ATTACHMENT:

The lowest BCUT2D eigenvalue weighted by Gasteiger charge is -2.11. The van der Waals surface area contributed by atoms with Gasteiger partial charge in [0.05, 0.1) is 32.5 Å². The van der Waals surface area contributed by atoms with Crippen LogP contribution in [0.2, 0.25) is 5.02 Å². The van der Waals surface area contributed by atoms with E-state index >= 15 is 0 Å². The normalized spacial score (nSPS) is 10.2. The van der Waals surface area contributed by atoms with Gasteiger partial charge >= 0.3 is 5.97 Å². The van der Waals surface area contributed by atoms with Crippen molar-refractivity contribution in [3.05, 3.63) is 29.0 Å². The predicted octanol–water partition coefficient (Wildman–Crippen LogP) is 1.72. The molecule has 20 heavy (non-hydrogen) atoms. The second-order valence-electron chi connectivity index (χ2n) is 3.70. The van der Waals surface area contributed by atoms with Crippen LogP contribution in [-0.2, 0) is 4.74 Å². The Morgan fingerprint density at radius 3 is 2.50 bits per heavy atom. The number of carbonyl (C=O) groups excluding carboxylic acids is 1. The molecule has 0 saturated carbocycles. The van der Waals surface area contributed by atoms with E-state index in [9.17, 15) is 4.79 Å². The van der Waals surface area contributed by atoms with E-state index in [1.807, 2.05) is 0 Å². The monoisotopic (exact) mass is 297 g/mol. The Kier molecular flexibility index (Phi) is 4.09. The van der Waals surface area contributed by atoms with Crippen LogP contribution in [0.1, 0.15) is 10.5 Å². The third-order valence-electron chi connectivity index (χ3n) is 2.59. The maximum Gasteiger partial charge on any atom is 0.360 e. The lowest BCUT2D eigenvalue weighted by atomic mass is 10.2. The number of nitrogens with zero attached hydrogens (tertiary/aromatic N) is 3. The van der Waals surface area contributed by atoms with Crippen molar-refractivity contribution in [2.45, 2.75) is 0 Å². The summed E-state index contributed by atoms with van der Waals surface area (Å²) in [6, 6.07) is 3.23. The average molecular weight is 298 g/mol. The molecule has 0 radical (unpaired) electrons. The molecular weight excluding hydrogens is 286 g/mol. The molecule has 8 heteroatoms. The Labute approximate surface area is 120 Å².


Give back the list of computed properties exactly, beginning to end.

The lowest BCUT2D eigenvalue weighted by Gasteiger charge is -2.11. The van der Waals surface area contributed by atoms with Gasteiger partial charge in [0.05, 0.1) is 32.5 Å². The van der Waals surface area contributed by atoms with Crippen LogP contribution in [0.2, 0.25) is 5.02 Å². The van der Waals surface area contributed by atoms with E-state index >= 15 is 0 Å². The normalized spacial score (nSPS) is 10.2. The van der Waals surface area contributed by atoms with Gasteiger partial charge >= 0.3 is 5.97 Å². The van der Waals surface area contributed by atoms with Crippen molar-refractivity contribution in [3.05, 3.63) is 29.0 Å². The predicted octanol–water partition coefficient (Wildman–Crippen LogP) is 1.72. The molecule has 20 heavy (non-hydrogen) atoms. The second-order valence-electron chi connectivity index (χ2n) is 3.70. The van der Waals surface area contributed by atoms with Crippen LogP contribution in [-0.2, 0) is 4.74 Å². The Morgan fingerprint density at radius 3 is 2.50 bits per heavy atom. The number of carbonyl (C=O) groups excluding carboxylic acids is 1. The molecule has 0 saturated carbocycles. The van der Waals surface area contributed by atoms with E-state index in [9.17, 15) is 4.79 Å². The van der Waals surface area contributed by atoms with E-state index in [1.807, 2.05) is 0 Å². The monoisotopic (exact) mass is 297 g/mol. The Kier molecular flexibility index (Phi) is 4.09. The van der Waals surface area contributed by atoms with Crippen LogP contribution in [0.1, 0.15) is 10.5 Å². The third-order valence-electron chi connectivity index (χ3n) is 2.59. The maximum Gasteiger partial charge on any atom is 0.360 e. The lowest BCUT2D eigenvalue weighted by atomic mass is 10.2. The number of nitrogens with zero attached hydrogens (tertiary/aromatic N) is 3. The van der Waals surface area contributed by atoms with Crippen molar-refractivity contribution in [2.45, 2.75) is 0 Å². The summed E-state index contributed by atoms with van der Waals surface area (Å²) in [6, 6.07) is 3.23. The average molecular weight is 298 g/mol. The molecule has 0 radical (unpaired) electrons. The molecular weight excluding hydrogens is 286 g/mol. The molecule has 8 heteroatoms. The Labute approximate surface area is 120 Å².